If you saw the movie Salt, you already know that one of the most intriguing intelligence conundrums that comes up is how to handle a 'walk-in' -- a foreign national who literally walks into a U.S. embassy (or other agency) and wants to talk. They can be sources of intelligence (maybe they know about nuclear proliferation) or in dire need of protection (perhaps they've been threatened by their home government.) But in all cases they pose a delicate challenge for diplomats: They are either valuable, dangerous, or both.

Brought to you be WikiLeaks: the State Department memo on how to deal with walk-ins. In short, the process goes something like this:

Assess if the walk-in is a security threat, get copies of their documentation asap, get them into an initial interview. Then, figure out what they want -- and if they are legit (as the memo warns, "Walk-ins may in fact be mentally disturbed persons, intelligence vendors, fabricators, provocateurs from hostile intelligence services, or persons gathering information on behalf of terrorist organizations." If they are for real, next steps are to determine of what value that person might be -- for example, intelligence value -- and hand over the process to the proper officials from there. Knowledge about protection requested by the walk-in is to remain confidential: " Only USG personnel with a need-to-know should be made aware of such requests."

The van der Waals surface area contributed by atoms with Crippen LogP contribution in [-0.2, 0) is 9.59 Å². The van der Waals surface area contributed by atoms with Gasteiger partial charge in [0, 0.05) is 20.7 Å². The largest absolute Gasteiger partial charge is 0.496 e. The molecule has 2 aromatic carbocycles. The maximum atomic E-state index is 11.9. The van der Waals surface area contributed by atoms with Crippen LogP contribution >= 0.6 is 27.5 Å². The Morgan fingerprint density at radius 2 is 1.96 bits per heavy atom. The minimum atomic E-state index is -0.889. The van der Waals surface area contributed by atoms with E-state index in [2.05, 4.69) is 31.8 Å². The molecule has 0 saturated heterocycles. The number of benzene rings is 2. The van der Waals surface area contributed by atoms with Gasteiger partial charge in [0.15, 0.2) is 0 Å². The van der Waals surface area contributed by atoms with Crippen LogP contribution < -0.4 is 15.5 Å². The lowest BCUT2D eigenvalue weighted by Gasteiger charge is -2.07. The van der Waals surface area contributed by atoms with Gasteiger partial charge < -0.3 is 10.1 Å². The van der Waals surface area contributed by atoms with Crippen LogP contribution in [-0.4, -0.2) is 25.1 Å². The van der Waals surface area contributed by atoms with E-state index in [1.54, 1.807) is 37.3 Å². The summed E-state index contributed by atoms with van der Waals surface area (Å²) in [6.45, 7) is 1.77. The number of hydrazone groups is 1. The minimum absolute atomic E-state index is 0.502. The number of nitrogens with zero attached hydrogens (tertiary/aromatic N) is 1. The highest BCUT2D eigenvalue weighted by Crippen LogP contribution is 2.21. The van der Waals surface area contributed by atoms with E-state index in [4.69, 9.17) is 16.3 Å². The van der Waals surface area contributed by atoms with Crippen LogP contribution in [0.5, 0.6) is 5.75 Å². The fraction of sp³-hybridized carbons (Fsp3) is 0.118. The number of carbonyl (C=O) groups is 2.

This is all relatively straight-forward and intuitive -- but there are some nuances that hint toward further detail. For example, the priority languages listed for walk-ins are "Russian, Spanish, Arabic, Farsi, Mandarin, and Korean," suggesting the nationalities of walk-ins that would be most useful for the U.S. government. The memo also acknowledges that the increased security in and around embassies has encouraged walk-ins to approach diplomats outside the embassy setting. (However, meetings with walk-ins off the diplomatic premises are discouraged.) 

One can imagine how this information -- now public -- could be detrimental to the U.S. government's efforts to handle walk-ins, not least because potential walk-in frauds could get a glimpse at the process up close. This may be one of the many procedures that will need updating in the post-WikiLeaked world.